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James Henley Thornwell somewhere speaks of the desire to serve the living God with all one’s heart and soul and strength, and then speaks the chilling words: “. . . but self is a powerful idol.”  I recall hearing Pastor Ted Donnelly preaching on justification, and speaking of self-righteousness and self-congratulation, and the horror of finding – even in the very outward act of exalting Christ – a little voice whispering in the minister’s own mind, “Didn’t you do that well?”

I was first and most powerfully struck by this when reading a biography of the Baptist missionary, Adoniram Judson, called To the Golden Shore by Courtney Anderson (Judson Press).  At one point (382-3), the biographer is seeking to describe a seminal moment in the ministry of Judson, a time of extreme trial (many grievous deaths in his family).  It was his father’s death that brought poignant memories to the missionary of the “glowing ambitions” his pastor father had had for him.  Anderson writes that,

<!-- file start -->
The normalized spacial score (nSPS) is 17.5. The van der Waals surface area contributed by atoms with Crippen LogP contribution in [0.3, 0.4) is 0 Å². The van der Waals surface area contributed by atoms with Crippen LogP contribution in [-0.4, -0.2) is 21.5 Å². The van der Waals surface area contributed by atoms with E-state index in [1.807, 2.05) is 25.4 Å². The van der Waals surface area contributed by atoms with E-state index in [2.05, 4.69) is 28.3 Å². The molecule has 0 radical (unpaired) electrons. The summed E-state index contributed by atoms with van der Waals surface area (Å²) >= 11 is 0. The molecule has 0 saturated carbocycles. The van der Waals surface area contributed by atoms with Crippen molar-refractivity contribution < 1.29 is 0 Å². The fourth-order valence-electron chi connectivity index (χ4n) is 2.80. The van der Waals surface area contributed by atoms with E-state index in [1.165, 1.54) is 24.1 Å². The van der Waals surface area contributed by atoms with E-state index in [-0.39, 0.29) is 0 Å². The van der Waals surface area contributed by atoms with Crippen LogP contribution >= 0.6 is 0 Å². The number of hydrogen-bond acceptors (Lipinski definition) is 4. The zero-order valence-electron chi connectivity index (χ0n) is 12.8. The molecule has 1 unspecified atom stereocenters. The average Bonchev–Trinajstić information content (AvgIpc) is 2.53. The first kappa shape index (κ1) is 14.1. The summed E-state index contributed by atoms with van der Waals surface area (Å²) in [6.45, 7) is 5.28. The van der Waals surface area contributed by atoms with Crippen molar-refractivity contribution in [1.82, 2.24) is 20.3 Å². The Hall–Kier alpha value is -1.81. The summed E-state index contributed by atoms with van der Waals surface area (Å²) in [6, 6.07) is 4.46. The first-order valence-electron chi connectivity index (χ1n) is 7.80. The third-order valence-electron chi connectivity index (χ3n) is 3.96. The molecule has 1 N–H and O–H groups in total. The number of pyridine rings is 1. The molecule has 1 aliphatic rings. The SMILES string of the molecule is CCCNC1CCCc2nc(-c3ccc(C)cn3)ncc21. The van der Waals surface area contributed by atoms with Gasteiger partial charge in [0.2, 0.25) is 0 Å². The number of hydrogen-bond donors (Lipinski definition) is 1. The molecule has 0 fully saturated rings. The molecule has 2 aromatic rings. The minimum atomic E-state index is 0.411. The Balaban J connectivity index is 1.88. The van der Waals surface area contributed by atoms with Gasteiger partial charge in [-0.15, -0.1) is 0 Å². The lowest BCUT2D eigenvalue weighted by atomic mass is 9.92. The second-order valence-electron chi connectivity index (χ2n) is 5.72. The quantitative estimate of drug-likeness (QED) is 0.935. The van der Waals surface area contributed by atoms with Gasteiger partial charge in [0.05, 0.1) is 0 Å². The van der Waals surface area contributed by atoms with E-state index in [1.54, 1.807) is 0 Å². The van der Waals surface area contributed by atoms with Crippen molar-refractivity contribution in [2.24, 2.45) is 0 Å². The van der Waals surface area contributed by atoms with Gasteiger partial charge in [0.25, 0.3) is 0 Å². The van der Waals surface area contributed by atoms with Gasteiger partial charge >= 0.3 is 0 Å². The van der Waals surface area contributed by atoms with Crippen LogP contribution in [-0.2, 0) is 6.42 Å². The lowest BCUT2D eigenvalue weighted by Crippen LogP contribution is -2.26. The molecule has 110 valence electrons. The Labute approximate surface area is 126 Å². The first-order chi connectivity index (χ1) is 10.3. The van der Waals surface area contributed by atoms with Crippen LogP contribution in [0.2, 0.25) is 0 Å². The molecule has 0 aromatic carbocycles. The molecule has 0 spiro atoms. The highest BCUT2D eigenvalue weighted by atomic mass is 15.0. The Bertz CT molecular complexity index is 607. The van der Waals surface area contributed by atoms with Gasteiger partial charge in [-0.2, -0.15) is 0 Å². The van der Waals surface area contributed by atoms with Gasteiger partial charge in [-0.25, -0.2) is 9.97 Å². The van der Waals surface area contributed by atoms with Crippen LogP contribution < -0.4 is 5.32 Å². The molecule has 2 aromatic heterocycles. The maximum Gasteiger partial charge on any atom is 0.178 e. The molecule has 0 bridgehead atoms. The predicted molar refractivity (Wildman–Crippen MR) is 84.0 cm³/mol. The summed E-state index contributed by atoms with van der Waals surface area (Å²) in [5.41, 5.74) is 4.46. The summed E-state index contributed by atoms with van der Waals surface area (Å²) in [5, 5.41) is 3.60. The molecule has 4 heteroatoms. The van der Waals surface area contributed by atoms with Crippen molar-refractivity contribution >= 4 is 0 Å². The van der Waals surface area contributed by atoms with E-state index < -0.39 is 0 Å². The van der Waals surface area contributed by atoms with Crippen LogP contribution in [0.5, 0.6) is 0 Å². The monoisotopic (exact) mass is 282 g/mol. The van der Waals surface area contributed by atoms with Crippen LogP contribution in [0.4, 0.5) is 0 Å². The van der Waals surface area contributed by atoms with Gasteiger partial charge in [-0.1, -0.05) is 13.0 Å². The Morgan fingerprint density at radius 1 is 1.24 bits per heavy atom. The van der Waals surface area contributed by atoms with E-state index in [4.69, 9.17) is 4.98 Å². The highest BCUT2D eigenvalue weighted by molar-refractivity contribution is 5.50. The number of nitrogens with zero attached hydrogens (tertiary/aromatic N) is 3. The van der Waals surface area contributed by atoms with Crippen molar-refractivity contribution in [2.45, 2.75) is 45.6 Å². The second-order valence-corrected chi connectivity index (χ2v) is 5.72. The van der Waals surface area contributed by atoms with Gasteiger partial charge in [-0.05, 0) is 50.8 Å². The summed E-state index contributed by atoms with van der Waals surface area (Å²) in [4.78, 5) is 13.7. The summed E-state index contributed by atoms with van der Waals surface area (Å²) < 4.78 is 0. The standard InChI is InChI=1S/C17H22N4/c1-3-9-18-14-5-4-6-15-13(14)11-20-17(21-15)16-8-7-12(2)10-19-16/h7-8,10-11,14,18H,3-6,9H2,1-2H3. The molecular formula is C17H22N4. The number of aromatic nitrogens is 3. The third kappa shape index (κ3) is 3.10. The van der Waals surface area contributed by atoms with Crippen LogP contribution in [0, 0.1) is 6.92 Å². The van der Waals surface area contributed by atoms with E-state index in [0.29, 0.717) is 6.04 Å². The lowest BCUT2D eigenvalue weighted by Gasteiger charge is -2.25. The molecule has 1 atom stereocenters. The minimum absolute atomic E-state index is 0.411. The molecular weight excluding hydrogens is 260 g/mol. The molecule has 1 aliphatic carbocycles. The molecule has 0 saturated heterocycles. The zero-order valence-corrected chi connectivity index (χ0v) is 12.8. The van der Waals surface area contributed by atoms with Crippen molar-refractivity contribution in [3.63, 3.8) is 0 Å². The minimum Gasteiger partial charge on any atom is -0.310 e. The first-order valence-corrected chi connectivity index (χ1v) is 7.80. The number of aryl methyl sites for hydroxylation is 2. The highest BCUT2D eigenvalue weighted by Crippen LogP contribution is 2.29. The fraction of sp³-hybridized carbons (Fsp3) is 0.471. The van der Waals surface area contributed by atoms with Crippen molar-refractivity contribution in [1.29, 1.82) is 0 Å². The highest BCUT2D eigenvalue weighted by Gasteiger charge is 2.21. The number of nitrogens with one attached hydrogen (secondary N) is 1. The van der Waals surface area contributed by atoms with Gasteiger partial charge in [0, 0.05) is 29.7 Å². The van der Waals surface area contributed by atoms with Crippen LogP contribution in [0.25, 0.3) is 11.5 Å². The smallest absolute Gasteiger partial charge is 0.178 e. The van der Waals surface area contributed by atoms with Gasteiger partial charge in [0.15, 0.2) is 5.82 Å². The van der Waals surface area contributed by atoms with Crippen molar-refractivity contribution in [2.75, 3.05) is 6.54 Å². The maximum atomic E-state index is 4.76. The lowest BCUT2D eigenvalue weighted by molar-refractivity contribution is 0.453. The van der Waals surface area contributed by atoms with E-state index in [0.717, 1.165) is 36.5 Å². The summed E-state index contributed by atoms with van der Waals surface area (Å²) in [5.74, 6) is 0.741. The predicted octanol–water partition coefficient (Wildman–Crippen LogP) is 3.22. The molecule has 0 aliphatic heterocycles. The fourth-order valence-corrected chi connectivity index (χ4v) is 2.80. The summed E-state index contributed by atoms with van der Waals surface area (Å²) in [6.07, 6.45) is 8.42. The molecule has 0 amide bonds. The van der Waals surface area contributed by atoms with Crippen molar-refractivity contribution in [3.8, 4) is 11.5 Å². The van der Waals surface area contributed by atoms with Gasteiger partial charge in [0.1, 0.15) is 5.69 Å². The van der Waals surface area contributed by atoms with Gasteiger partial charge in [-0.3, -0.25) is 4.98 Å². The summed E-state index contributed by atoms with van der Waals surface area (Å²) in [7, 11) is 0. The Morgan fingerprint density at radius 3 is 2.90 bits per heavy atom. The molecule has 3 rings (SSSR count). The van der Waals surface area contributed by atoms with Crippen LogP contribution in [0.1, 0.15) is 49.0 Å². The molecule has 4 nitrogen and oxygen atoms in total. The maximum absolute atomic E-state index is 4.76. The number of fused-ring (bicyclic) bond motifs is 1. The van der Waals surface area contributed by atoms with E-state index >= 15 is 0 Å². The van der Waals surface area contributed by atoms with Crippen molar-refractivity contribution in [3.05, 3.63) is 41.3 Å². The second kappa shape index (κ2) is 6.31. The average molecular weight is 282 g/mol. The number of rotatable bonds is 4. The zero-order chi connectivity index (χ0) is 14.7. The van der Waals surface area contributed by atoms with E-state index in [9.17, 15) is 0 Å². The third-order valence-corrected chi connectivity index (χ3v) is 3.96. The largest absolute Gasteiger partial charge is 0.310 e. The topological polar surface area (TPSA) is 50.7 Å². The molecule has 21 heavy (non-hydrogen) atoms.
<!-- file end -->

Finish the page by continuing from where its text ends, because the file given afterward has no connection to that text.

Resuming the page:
Reliving these memories, Adoniram began to realise that no matter how he had rebelled, his father had succeeded in instilling in him, consciously or unconsciously, a goal of earthly ambition, an intense determination to surpass his fellows.

Judson began to search his heart, and discerned that his fundamental desire in being and doing what he had sought to be and do was not “genuine humility and self-abnegation but ambition . . . [to be] . . . first in his own eyes and the eyes of men.”  Courtney continues thus: